Charlie Dick, Widower of Patsy Cline, Dies at 81


Charlie Dick, the widower of Patsy Cline, and a man who was very much responsible for helping to keep to artistic legacy of his late wife intact over the years, died in his sleep Sunday morning (Nov. 8). He was 81.

Dick married Cline (whose actual name was Virginia Patterson Hensley) on Sept. 15, 1957, after meeting her the year before at a local dance in Winchester, Va. The second marriage for the singer -- already known at the time for her hit “Walkin’ After Midnight,” the union produced two children, Julie and Randy.

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The couple remained married until Cline’s tragic death on March 5, 1963, in an airplane crash just a few miles north of Camden, Tenn. With the relationships that Dick had built in the industry through their marriage, he entered the music business on his own following her passing, working as a record promoter for several independent labels in Nashville throughout the 1960s and 1970s, such as Starday Records. He remarried in 1965 to newcomer Jamey Ryan, but the couple divorced in the early 1970s after having a son together.

Though not in the limelight during her career, Charlie Dick became a pivotal part of keeping Cline’s music alive beginning with Beverly D’Angelo’s portrayal of the singer in the 1980 film Coal Miner’s Daughter. Due to the renewed interest in his wife, Dick -- along with MCA Records -- began to see a massive reissue campaign of her work, resulting in the continued sales of her 1967 greatest hits album, which ranked as the biggest selling album by a female vocalist in the format until Shania Twain’s The Woman in Me, as well as the essential 1991 MCA box set The Patsy Cline Collection.

The life and career of Cline received interest from HBO Pictures, who produced Sweet Dreams in 1985. The film, which starred Jessica Lange as Cline (with Ed Harris in the role of Charlie Dick), definitely fanned the flame for her music among younger fans, but in an interview from 1997, Dick said it wasn’t completely truthful, especially in the way the film documented their marriage.

“I would say it was about 50 percent true. It was a good movie, if you like fiction. They started out with the truth, but when they got through with it, I don’t know where it went. The basic story is true, but Hollywood adds so much that it winds up getting out of that. It wasn’t a bad movie, there was just a lot of discrepancies with the script, and things like that.”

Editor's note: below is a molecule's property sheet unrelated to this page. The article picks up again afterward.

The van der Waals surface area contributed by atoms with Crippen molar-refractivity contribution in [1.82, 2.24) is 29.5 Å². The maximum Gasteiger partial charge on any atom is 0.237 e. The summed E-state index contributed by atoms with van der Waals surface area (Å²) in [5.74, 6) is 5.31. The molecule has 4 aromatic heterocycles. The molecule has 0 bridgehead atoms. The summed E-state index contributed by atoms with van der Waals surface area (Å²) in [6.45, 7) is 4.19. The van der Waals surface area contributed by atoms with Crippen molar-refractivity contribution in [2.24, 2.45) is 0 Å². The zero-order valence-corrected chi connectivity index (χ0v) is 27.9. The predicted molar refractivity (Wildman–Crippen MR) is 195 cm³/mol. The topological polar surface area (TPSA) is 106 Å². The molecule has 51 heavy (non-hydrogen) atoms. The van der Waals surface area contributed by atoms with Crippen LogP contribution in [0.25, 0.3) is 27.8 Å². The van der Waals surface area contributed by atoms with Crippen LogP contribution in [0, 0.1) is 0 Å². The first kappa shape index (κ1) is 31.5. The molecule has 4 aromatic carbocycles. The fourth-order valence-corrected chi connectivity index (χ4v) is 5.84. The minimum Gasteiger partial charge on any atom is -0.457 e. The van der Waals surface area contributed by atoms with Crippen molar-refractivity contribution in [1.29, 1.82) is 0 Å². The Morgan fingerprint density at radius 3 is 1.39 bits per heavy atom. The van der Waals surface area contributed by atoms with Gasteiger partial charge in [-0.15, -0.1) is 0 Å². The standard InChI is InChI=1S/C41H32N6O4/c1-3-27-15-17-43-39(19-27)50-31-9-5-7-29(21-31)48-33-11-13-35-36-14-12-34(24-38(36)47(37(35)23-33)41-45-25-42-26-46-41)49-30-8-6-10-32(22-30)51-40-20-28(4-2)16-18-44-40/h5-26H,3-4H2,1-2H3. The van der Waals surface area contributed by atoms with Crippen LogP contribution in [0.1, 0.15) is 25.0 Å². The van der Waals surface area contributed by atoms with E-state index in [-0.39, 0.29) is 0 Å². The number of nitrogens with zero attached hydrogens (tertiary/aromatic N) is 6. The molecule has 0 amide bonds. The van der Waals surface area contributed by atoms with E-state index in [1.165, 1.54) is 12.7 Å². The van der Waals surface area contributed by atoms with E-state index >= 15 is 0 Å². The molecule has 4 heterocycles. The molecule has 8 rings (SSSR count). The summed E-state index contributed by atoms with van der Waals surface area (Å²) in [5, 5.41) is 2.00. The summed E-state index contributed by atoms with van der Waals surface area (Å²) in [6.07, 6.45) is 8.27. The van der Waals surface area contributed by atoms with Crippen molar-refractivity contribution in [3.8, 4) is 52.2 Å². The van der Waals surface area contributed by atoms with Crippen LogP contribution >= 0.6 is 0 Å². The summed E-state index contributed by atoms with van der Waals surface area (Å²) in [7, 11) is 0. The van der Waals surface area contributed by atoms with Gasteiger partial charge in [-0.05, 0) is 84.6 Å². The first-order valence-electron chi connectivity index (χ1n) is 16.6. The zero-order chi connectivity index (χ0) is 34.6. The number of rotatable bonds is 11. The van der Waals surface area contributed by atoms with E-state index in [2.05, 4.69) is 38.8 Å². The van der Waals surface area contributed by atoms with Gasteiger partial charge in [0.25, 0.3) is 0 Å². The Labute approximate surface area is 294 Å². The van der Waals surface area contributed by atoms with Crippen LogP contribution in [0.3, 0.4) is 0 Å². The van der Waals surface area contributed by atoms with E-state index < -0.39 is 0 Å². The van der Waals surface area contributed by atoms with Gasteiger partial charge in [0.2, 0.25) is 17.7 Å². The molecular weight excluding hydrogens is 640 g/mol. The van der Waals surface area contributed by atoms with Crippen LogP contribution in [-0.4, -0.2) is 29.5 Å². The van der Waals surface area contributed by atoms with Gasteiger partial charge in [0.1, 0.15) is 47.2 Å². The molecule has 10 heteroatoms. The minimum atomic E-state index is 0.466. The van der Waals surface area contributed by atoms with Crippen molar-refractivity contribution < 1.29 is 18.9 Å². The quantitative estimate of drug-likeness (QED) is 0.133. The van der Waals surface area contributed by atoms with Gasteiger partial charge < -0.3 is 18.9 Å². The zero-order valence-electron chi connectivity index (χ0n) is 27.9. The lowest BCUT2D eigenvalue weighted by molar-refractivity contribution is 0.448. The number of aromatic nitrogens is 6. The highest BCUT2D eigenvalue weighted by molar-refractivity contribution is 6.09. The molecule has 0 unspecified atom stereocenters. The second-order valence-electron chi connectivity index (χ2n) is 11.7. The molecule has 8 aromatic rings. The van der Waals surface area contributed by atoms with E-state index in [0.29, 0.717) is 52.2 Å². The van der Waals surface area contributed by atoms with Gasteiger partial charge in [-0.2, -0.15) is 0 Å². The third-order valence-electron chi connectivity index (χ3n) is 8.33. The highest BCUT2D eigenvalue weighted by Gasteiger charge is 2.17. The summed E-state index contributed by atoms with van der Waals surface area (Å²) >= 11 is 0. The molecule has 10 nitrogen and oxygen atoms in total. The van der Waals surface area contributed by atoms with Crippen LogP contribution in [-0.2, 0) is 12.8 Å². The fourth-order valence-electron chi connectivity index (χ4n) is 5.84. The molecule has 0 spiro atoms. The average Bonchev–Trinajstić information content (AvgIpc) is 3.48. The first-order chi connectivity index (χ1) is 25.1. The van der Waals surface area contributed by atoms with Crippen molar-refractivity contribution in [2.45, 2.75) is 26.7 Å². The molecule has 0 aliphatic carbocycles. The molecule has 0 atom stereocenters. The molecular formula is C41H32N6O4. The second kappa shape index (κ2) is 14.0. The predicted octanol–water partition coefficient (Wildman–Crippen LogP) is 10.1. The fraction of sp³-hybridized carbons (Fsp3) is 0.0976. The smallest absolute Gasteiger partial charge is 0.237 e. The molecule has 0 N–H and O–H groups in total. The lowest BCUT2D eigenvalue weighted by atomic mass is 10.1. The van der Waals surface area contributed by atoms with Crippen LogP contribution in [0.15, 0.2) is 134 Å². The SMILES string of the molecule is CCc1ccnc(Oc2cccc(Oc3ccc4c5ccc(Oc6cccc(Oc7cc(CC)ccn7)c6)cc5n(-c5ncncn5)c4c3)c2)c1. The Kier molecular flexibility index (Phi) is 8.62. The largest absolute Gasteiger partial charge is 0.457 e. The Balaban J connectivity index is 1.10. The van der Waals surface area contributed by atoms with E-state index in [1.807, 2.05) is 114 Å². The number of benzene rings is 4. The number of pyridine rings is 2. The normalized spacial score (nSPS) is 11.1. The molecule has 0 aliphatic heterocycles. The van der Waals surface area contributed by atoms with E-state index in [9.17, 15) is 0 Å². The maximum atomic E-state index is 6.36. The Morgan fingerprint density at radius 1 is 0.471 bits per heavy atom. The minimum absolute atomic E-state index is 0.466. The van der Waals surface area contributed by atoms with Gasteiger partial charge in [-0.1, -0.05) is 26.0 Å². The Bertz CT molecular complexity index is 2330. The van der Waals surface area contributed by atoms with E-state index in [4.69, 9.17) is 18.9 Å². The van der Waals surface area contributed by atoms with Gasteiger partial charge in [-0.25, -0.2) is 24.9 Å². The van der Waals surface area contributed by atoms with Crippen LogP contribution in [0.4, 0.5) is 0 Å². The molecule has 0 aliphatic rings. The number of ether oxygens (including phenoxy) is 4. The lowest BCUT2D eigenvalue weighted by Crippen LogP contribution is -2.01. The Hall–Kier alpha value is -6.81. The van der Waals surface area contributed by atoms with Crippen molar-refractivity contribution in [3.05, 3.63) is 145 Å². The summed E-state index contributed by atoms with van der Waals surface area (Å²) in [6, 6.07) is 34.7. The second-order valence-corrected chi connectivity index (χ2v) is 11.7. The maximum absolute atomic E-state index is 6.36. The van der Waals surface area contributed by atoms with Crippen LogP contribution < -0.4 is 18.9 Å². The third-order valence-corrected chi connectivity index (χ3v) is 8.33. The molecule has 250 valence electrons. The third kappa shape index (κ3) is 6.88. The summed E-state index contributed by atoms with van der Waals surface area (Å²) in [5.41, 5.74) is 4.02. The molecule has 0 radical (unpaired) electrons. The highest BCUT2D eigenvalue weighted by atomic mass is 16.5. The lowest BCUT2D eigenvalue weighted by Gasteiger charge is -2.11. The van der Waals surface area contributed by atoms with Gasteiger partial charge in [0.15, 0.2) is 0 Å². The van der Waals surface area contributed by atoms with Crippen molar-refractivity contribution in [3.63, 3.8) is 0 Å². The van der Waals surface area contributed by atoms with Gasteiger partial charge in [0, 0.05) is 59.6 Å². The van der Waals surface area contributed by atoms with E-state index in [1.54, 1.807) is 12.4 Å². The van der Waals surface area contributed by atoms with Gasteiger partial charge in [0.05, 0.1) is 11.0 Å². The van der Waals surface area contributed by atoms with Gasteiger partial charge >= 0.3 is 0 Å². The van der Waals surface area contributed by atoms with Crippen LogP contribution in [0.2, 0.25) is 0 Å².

Dick began a mission to set the story straight, partnering up with Hallway Productions to oversee a pair of video documentaries on her life. The success of The Real Patsy Cline and Remembering Patsy led to his becoming more involved with the company in the 1990s, leading to videos on the lives of such artists as Willie Nelson, Ernest Tubb and The Mamas & the Papas.

In 1997, Dick took an active role in the release of Patsy Cline: Live at the Cimarron Ballroom -- a July 1961 concert from Tulsa, Oklahoma, that was thought to have been long lost.

“I sold our house back in 1966, and left some stuff in the basement with permission. When I saw someone connected with the house a little while later, I mentioned about stopping by and getting it, but they told me there was a flood -- and they had to throw what was down there away. I thought that was the end of that, but along about 1992, the tape started floating around and it ended up at a yard sale, or so the story goes,” he surmised. The album, released close to 35 years following her death, made it to No. 32 on the Billboard Country Albums chart, thanks to the able promotion of Dick, who gave many interview to media and radio concerning the release.

Did Charlie Dick expect that fans would still be talking about the music his wife made all of those years later?

“I don’t think any of us did,” he surmised. Country just wasn’t that big at the time. She was just trying to make records that people were hear, and to get to the Grand Ole Opry. That was her main goal, but Owen Bradley cut some great songs on her. Nothing can change that.”

Funeral arrangements are pending.



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